Saturday, May 31, 2008

Romanesque Revival Family Mausoleums

[Photo of Romanesque Revival Family Mausoleums by Michael Colbruno]

Plot 28 - Althof, Bahls, Searle, Powell & Stanyan families

If you take a walk with anyone through Mountain View Cemetery they will undoubtedly ask about these stunning family mausoleums. I have provided biographies below (and answered the frequent question, “Are Powell Street and Stanyan Street named after these guys?). As an introduction, here is a description of the structures from Douglas Keister’s wonderful book “Going Out in Style.”

Romanesque architecture first emerged around the 8th century. Near the end of the nineteenth century, American architect Henry Hobson Richardson, incorporated rusticated surfaces with Romanesque architecture...This row of Romanesque Revival mausoleums, nestled into a hillside, is the eternal home of a number of San Francisco’s founding fathers. Although at first glance the mausoleums all appear the same, there are subtle differences. The corner turrets, rusticated masonry and round arches are characteristics of Richardsonian Romanesque architecture of the late nineteenth century.

Herman Althof (1830-1907) was born in Westphalia, Germany and moved to California as an infant. He was one of the owners of the Althof & Bahls bookbinding company in San Francisco. His sister was Elizabeth Bahls.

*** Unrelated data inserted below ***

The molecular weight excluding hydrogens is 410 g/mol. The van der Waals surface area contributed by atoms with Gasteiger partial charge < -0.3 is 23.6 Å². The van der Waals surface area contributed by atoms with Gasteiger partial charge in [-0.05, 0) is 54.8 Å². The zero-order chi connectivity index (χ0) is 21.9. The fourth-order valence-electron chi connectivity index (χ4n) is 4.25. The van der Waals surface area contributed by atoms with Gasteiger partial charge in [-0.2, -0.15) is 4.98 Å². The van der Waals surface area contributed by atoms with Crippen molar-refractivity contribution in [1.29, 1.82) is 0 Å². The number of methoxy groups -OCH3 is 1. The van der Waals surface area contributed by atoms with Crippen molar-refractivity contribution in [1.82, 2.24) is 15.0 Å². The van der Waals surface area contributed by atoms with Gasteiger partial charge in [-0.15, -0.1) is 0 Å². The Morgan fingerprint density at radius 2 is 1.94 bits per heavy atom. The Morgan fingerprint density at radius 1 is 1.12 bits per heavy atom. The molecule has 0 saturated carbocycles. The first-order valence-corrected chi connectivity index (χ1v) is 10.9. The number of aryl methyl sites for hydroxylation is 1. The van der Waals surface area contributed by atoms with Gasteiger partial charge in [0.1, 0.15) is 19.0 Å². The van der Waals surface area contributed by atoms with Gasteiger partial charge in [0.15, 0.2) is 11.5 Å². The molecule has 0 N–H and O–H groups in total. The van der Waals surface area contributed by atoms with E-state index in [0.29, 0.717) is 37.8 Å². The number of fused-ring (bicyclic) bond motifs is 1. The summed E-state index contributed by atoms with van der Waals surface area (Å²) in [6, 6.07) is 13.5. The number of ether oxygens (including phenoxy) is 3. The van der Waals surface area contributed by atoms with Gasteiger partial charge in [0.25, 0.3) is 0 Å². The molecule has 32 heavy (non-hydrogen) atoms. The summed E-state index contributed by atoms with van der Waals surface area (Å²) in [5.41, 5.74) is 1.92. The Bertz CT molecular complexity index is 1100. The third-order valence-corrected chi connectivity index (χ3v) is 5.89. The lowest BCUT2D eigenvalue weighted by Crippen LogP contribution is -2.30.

Alvin Clark Searle – Prominent San Francisco attorney and judge.

Abraham Powell (1828-1895) was born in Philadelphia, Pennsylvania. As a youth he was employed in the Philadelphia Navy Yard and learned the trade of ship-joiner and civil engineer. He made numerous sea journeys in his youth, traveling to the West Indies and Europe.

In 1849, Powell joined the rush to California and boarded the ship "Oseola" in Philaelphia with sixty-four of his fellow pioneers. The ship went around Cape Horn and arrived in San Francisco on August 5, 1849. Upon arrival Powell entered into partnership with a fellow traveler as builders and joiners. Together they constructed numerous houses and buildings around San Francisco.

In 1850, Powell returned to Philadelphia. He was appointed Master Joiner at the Mare Island Navy Yard in 1854. Until 1858 Powell had full control of the yard operations on the Island. He was also Naval Constructor during this period, but continued as Master Joiner down to 1864. In 1865 Powell entered into the private sector and became general manager of the Puget Sound Lumber Company. He first established a retail yard in Vallejo and then extended his operations by building yards in Napa, Suisun, Colusa, and in Yola County. He also owned a redwood mill at Stuarts Point in Sonoma County.

Powell was active in the Masonic Order, both in Philadelphia and California. He served as Mayor of Vallejo for eight years and was a member of the Solano County Board of Supervisors.

Powell Street in San Francisco is not named for this Powell family. It is named for Dr. William J. Powell, a surgeon who established a sanatorium for sick soldiers.

Charles H. Stanyan (1831-1889) was a San Francisco County Supervisor from 1866-1869 and served as one of the first San Francisco Park Commissioners. His major accomplishment in office was helping the city acquire the land on the east side of Golden Gate Park, which is why Stanyan Street is named after him.

The Stanyan family residence at 2006 Bush Street built in 1854 is a San Francisco Historic Landmark. Many prefabricated houses were shipped to San Francisco from New England during the Gold Rush era, but Stanyan's "Boston House" is one of the few that have been positively identified as having been shipped around the treacherous Cape Horn.

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